In the world of targeted marketing, we often tread the line between being personalised and being personal. On the one hand, using a consumer’s data can lead to marketing that is tailored to the individual, helping them to cut through the noise and get to the products or offers relevant to them. However, if that often private and sensitive data is used in an overly personal and intrusive way, it can leave consumers feeling uncomfortable about the way a business is using their personal data to target them. When done right, I believe that consumers genuinely enjoy the benefits targeted marketing brings. To confirm these suspicions, we asked consumers what they really thought – and found that two in five (39%) like targeted marketing. So, while there are still concerns around privacy and using data to target consumers, there is definitely an appetite for it.
So, What Did The Research Find?
Not surprisingly, the research revealed that younger generations are overwhelmingly positive towards targeted marketing. Over a quarter (27%) of those under 35 expressed a strong preference to targeted marketing, rising to 32% if there is the opportunity to see other products and services. However, what was surprising is that the positive attitude to targeted marketing wasn’t just limited to those under the age of 35. One in 10 respondents aged over 65 reported liking targeted marketing and a further 12% didn’t have any preference.
That said, it is important to recognise that 42% of over 65s felt that targeted marketing was invasive and a further 32% felt manipulated by it. So, while these figures were much lower than anticipated, it clearly shows that as an industry, marketing still has a lot to do to reassure the public, and this particular age group, that targeted marketing is not an evil or manipulative practice and that it can actually be extremely useful.
So, what are all these benefits? For consumers, it is a much more personal approach, the digital equivalent of a shop assistant that recognises a returning customer and suggests items they may like. Consumers can benefit from sale items and receive suggestions for things they might have otherwise missed.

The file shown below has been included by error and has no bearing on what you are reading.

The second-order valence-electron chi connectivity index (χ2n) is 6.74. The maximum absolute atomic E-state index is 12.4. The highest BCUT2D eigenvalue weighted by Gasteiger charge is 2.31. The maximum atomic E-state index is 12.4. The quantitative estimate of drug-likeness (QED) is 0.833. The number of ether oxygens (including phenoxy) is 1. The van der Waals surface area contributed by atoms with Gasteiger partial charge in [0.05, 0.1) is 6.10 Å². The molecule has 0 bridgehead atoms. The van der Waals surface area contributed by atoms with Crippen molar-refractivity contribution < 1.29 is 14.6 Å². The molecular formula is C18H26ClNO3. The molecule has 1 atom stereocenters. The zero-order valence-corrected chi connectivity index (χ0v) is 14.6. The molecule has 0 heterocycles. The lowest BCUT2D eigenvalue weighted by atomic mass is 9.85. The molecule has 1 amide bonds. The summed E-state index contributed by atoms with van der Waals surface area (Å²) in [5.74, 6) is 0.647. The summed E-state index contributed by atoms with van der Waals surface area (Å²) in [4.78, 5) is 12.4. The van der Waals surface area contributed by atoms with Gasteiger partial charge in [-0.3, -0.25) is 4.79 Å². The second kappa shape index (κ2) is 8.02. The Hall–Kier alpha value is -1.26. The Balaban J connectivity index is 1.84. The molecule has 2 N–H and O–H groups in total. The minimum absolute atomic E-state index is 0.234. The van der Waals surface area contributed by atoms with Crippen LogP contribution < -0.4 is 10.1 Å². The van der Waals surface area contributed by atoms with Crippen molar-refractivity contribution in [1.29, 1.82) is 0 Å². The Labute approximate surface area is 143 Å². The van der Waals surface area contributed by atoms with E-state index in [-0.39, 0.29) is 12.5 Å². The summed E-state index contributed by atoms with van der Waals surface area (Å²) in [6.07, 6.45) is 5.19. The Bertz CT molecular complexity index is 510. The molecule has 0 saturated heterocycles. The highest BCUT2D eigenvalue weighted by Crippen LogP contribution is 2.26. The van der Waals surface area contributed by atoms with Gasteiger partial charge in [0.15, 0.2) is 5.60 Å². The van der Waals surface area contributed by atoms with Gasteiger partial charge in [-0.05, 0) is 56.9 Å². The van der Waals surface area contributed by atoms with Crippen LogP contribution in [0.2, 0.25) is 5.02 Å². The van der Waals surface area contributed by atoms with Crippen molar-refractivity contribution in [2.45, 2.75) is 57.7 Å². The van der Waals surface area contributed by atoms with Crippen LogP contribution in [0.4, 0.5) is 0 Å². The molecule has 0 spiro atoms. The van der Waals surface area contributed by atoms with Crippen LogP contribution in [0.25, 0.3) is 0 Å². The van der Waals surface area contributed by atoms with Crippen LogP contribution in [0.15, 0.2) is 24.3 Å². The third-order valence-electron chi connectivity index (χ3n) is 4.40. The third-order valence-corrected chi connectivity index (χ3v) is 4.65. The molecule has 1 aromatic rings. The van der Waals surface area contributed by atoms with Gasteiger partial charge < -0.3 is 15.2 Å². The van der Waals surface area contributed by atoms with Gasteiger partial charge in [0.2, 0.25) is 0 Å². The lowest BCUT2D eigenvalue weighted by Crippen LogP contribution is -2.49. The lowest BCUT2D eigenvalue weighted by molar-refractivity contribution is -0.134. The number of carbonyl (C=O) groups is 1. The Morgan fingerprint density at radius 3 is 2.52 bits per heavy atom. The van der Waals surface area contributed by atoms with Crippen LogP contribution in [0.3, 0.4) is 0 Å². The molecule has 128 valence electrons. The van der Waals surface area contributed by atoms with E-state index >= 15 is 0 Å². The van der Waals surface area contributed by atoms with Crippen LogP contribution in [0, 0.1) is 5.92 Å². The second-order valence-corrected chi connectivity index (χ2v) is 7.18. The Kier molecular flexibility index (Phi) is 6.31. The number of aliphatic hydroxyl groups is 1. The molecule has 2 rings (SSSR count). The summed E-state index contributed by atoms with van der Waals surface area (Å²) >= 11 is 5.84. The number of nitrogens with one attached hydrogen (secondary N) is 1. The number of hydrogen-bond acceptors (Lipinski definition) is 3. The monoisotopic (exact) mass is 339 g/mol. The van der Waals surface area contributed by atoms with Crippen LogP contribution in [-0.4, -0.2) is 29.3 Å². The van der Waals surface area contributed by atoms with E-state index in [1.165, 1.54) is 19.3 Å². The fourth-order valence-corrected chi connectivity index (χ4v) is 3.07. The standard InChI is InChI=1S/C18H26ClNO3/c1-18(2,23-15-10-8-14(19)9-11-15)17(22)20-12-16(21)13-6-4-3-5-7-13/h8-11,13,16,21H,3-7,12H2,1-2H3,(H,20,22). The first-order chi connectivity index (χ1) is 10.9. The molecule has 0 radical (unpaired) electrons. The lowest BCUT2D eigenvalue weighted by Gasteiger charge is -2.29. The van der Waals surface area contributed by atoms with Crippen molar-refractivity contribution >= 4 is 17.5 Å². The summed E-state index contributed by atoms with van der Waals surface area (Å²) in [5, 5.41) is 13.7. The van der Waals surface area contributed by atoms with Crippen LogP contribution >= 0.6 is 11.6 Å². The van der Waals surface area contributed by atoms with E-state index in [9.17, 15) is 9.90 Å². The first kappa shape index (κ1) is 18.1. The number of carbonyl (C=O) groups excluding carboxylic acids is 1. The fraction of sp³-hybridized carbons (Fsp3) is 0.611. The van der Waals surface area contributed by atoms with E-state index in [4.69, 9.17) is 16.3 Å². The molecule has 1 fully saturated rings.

For brands, their message becomes more direct. Rather than use a scattergun approach, companies can define audiences with greater accuracy, meaning they are only sending out their message to those who care. This not only increases the engagement consumers have with the brand but increases the chances of a sale being made.
Our Old Friend GDPR
Of course, with these new regulations, there is a risk that consumers will all rush to remove their data as a result of their ‘right to be forgotten.’ What the research highlights is that consumers like targeted marketing but without data, this won’t be possible.
So here lies the challenge. How do businesses stop customers opting to remove some or all data? Education and reassurance.
Education And Trust
GDPR strives for data transparency, and that is something businesses need to do with their customers. Reassuring consumers that their data will be protected, used only for their benefit, needs to happen; otherwise, people will panic and request their information to be removed. Think about explaining to customers how their data is used, reassuring them that their private information is secure.
We can’t simply assume that consumers understand how data is collected and used. As our data has shown, a significant portion of respondents still do not trust targeted marketing. Brands need to encourage trust with their customers by educating them on how their data is used to benefit them.
Part of this education process is as simple as actually delivering a great targeted marketing campaign. When done well, companies can surprise and delight their customers, helping them to see the real benefits of a personalised approach. If poorly handled, the business runs the risk of breaking that trust. So there is a fine line between providing personalised offering and intruding a customer’s privacy. Finding that balance is key to keeping consumers in a positive mindset towards targeted marketing and using their data.
GDPR is an opportunity for us to educate the consumer on how their data is used. Reassuring customers that their data is protected is an important part of that process. It’s easy to worry when private data is in the hands of a company, but building that trust with customers is something everyone has to do to keep targeted marketing in the good books.